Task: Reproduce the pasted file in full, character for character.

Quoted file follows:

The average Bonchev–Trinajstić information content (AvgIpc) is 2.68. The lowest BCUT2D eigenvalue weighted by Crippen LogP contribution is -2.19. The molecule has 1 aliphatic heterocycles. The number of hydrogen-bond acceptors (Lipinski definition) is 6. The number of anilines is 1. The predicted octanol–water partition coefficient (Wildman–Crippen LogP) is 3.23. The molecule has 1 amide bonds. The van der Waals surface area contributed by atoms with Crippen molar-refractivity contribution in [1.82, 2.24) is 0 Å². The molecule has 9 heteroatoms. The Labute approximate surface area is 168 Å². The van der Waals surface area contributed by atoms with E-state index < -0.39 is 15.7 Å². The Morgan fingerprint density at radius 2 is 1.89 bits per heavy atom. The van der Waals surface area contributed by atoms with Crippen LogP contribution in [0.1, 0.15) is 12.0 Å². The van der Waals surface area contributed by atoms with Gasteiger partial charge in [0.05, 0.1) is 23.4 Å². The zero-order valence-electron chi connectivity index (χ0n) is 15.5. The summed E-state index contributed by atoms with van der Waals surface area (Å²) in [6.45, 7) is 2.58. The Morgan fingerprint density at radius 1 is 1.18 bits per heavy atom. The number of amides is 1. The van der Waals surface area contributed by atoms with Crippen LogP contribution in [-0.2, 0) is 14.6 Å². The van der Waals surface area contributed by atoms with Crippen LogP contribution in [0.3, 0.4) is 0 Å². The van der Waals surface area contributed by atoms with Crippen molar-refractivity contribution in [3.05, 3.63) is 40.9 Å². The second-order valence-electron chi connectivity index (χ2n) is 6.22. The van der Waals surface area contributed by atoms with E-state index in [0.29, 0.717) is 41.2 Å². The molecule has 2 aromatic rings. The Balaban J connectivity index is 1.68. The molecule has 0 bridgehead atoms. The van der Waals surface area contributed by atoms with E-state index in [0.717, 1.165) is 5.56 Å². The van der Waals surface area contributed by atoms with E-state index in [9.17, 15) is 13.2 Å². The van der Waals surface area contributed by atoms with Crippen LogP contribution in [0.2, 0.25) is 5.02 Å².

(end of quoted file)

The average Bonchev–Trinajstić information content (AvgIpc) is 2.68. The lowest BCUT2D eigenvalue weighted by Crippen LogP contribution is -2.19. The molecule has 1 aliphatic heterocycles. The number of hydrogen-bond acceptors (Lipinski definition) is 6. The number of anilines is 1. The predicted octanol–water partition coefficient (Wildman–Crippen LogP) is 3.23. The molecule has 1 amide bonds. The van der Waals surface area contributed by atoms with Crippen molar-refractivity contribution in [1.82, 2.24) is 0 Å². The molecule has 9 heteroatoms. The Labute approximate surface area is 168 Å². The van der Waals surface area contributed by atoms with E-state index < -0.39 is 15.7 Å². The Morgan fingerprint density at radius 2 is 1.89 bits per heavy atom. The van der Waals surface area contributed by atoms with Crippen LogP contribution in [0.1, 0.15) is 12.0 Å². The van der Waals surface area contributed by atoms with Gasteiger partial charge in [0.05, 0.1) is 23.4 Å². The zero-order valence-electron chi connectivity index (χ0n) is 15.5. The summed E-state index contributed by atoms with van der Waals surface area (Å²) in [6.45, 7) is 2.58. The Morgan fingerprint density at radius 1 is 1.18 bits per heavy atom. The number of amides is 1. The van der Waals surface area contributed by atoms with Crippen LogP contribution in [-0.2, 0) is 14.6 Å². The van der Waals surface area contributed by atoms with Crippen LogP contribution in [0.3, 0.4) is 0 Å². The van der Waals surface area contributed by atoms with Crippen molar-refractivity contribution in [3.05, 3.63) is 40.9 Å². The second-order valence-electron chi connectivity index (χ2n) is 6.22. The van der Waals surface area contributed by atoms with E-state index in [0.29, 0.717) is 41.2 Å². The molecule has 2 aromatic rings. The Balaban J connectivity index is 1.68. The molecule has 0 bridgehead atoms. The van der Waals surface area contributed by atoms with E-state index in [0.717, 1.165) is 5.56 Å². The van der Waals surface area contributed by atoms with E-state index in [9.17, 15) is 13.2 Å². The van der Waals surface area contributed by atoms with Crippen LogP contribution in [0.2, 0.25) is 5.02 Å².